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Isa Reynolds with George the Puffin, Catmoor House Care Home.

A care provider has teamed up with a wildlife centre to allow its residents to experience marine and wildlife environments, despite the current lockdown restrictions.

HC-One has collaborated with the Scottish Seabird Centre (SSC), a conservation and education charity based in North Berwick, to introduce a designed multimedia interactive wellbeing pack. 

This initiative aims to bring the outdoor environment into care homes for residents, with a set of marine digital resources. Videos of wildlife and marine life, stories from the seaside, podcasts, blog posts, online science activities, film lists, marine-themed books, links to live wildlife camera feeds and much more can all be accessed through an online platform.   

The Scottish Seabird Centre works to inspire and educate people about the marine environment and believes that everyone should have access to it, irrespective of location or circumstance. The wildlife wellbeing pack, created and developed by the Education Team, is available to access in all HC-One care homes across England, Wales and Scotland. 

The technology brings the outdoor environment, such as the seaside and ocean, directly into HC-One care homes to residents virtually through their tablets.  

Robi Roccella, Head of Quality of Life at HC-One, commented: “We have been delighted to work with the Scottish Seabird Centre to bring elements of the outdoor environment inside our care homes to allow residents to experience and learn fascinating facts and information about marine and wildlife environments. During these unprecedented times, the importance of enhancing residents’ wellbeing and providing stimulation to their body, mind and soul has been even greater.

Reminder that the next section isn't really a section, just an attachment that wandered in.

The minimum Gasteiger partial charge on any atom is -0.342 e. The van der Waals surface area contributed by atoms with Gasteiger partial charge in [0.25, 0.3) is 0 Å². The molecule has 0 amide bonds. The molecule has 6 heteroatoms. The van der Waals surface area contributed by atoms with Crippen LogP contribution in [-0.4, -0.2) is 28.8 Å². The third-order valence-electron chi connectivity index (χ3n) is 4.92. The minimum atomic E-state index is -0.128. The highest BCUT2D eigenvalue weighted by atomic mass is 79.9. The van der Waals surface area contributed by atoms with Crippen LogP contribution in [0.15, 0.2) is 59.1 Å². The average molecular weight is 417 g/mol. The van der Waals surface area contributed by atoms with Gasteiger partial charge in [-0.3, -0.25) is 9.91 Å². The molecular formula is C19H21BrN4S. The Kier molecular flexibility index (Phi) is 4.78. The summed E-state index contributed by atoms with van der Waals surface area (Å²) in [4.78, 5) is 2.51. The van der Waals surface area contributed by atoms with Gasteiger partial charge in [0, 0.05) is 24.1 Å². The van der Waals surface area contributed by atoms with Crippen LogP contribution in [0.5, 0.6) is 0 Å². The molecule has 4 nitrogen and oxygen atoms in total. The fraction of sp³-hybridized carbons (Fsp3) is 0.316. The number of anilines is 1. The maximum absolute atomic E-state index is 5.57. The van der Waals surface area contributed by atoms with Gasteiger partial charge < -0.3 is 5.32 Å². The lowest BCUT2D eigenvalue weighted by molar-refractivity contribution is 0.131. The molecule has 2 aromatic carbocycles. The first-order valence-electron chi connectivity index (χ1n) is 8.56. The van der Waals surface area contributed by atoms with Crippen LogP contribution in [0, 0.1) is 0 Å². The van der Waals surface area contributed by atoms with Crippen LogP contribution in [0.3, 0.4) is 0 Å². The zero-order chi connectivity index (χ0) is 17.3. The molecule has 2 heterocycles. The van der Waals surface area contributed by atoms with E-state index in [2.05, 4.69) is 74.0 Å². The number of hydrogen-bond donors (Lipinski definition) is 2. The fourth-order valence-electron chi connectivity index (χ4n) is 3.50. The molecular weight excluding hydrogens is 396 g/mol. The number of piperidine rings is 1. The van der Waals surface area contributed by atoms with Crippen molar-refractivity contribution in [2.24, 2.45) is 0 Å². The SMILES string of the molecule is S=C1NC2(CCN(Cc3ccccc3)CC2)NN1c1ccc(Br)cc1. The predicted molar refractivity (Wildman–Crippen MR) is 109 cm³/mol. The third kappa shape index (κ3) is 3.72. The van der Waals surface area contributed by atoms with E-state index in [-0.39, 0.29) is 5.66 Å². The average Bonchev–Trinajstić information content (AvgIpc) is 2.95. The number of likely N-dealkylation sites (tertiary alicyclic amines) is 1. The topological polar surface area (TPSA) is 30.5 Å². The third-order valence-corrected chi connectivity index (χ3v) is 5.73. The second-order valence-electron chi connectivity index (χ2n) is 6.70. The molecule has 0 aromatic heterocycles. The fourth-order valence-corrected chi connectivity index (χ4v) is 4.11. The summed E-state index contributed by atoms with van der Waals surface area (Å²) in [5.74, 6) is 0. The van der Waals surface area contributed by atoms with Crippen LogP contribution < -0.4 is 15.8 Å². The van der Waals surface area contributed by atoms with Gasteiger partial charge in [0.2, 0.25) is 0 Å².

“With restrictions in place regarding trips outside of the care home, including visits to the seaside, aquariums and museums, it is even more important now that the wellbeing of residents and their quality of life remains of equal importance to the quality of the care they receive. Being near the ocean helps to improve our health and wellbeing and, with the current restrictions in place, this initiative provides a wonderful opportunity for our residents to explore wildlife and marine life without the need to leave the comfort of their homes. Thank you to the Scottish Seabird Centre for their help and support in providing our care homes with the vital resources to allow everyone, regardless of their circumstance or location, to be able to access outdoor environments.”

Residents were given the opportunity to provide feedback on the wildlife wellbeing packs to the Scottish Seabird Centre by completing a survey, which were all entered into a prize draw. The winning care home, Catmoor House, received a wildlife adoption pack for a puffin who they’ve named George.

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